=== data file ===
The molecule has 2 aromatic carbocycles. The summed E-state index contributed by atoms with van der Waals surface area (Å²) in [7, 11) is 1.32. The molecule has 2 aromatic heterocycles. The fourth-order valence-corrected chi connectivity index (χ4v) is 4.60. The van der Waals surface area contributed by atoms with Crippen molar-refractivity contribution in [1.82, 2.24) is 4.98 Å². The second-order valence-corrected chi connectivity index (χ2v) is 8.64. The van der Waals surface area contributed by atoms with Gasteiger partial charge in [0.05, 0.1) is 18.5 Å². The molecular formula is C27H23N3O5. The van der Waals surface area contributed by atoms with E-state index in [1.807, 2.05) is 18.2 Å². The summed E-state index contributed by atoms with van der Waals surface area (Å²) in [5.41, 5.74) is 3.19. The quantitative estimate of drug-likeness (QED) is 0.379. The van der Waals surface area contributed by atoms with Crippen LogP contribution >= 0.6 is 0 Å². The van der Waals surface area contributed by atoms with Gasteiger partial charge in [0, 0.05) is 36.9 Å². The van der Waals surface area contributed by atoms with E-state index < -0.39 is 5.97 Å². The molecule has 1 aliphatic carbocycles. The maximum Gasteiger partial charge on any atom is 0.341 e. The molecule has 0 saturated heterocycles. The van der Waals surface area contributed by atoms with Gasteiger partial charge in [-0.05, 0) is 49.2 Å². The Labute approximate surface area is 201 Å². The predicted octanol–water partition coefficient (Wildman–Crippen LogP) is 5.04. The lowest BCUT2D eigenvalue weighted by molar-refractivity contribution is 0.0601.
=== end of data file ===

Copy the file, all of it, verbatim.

The molecule has 2 aromatic carbocycles. The summed E-state index contributed by atoms with van der Waals surface area (Å²) in [7, 11) is 1.32. The molecule has 2 aromatic heterocycles. The fourth-order valence-corrected chi connectivity index (χ4v) is 4.60. The van der Waals surface area contributed by atoms with Crippen molar-refractivity contribution in [1.82, 2.24) is 4.98 Å². The second-order valence-corrected chi connectivity index (χ2v) is 8.64. The van der Waals surface area contributed by atoms with Gasteiger partial charge in [0.05, 0.1) is 18.5 Å². The molecular formula is C27H23N3O5. The van der Waals surface area contributed by atoms with E-state index in [1.807, 2.05) is 18.2 Å². The summed E-state index contributed by atoms with van der Waals surface area (Å²) in [5.41, 5.74) is 3.19. The quantitative estimate of drug-likeness (QED) is 0.379. The van der Waals surface area contributed by atoms with Crippen LogP contribution >= 0.6 is 0 Å². The van der Waals surface area contributed by atoms with Gasteiger partial charge in [0, 0.05) is 36.9 Å². The van der Waals surface area contributed by atoms with E-state index < -0.39 is 5.97 Å². The molecule has 1 aliphatic carbocycles. The maximum Gasteiger partial charge on any atom is 0.341 e. The molecule has 0 saturated heterocycles. The van der Waals surface area contributed by atoms with Gasteiger partial charge in [-0.05, 0) is 49.2 Å². The Labute approximate surface area is 201 Å². The predicted octanol–water partition coefficient (Wildman–Crippen LogP) is 5.04. The lowest BCUT2D eigenvalue weighted by molar-refractivity contribution is 0.0601.